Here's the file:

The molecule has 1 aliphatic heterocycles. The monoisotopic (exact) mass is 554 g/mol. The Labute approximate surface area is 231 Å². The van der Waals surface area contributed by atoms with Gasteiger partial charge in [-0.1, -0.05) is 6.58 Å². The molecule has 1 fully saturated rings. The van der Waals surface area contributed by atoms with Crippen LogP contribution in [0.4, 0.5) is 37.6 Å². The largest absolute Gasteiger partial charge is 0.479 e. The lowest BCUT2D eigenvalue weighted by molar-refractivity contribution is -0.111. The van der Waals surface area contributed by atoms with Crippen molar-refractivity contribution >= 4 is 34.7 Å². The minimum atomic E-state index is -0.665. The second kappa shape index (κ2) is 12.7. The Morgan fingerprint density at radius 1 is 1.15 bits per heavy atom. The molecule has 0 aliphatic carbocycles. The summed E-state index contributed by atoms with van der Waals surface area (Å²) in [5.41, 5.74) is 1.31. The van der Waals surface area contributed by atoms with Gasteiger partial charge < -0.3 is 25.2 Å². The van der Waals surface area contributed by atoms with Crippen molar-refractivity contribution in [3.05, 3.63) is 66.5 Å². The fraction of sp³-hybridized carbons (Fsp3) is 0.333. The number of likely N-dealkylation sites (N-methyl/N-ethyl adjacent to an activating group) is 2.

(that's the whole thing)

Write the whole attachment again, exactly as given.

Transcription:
The molecule has 1 aliphatic heterocycles. The monoisotopic (exact) mass is 554 g/mol. The Labute approximate surface area is 231 Å². The van der Waals surface area contributed by atoms with Gasteiger partial charge in [-0.1, -0.05) is 6.58 Å². The molecule has 1 fully saturated rings. The van der Waals surface area contributed by atoms with Crippen LogP contribution in [0.4, 0.5) is 37.6 Å². The largest absolute Gasteiger partial charge is 0.479 e. The lowest BCUT2D eigenvalue weighted by molar-refractivity contribution is -0.111. The van der Waals surface area contributed by atoms with Crippen molar-refractivity contribution >= 4 is 34.7 Å². The minimum atomic E-state index is -0.665. The second kappa shape index (κ2) is 12.7. The Morgan fingerprint density at radius 1 is 1.15 bits per heavy atom. The molecule has 0 aliphatic carbocycles. The summed E-state index contributed by atoms with van der Waals surface area (Å²) in [5.41, 5.74) is 1.31. The van der Waals surface area contributed by atoms with Gasteiger partial charge < -0.3 is 25.2 Å². The van der Waals surface area contributed by atoms with Crippen molar-refractivity contribution in [3.05, 3.63) is 66.5 Å². The fraction of sp³-hybridized carbons (Fsp3) is 0.333. The number of likely N-dealkylation sites (N-methyl/N-ethyl adjacent to an activating group) is 2.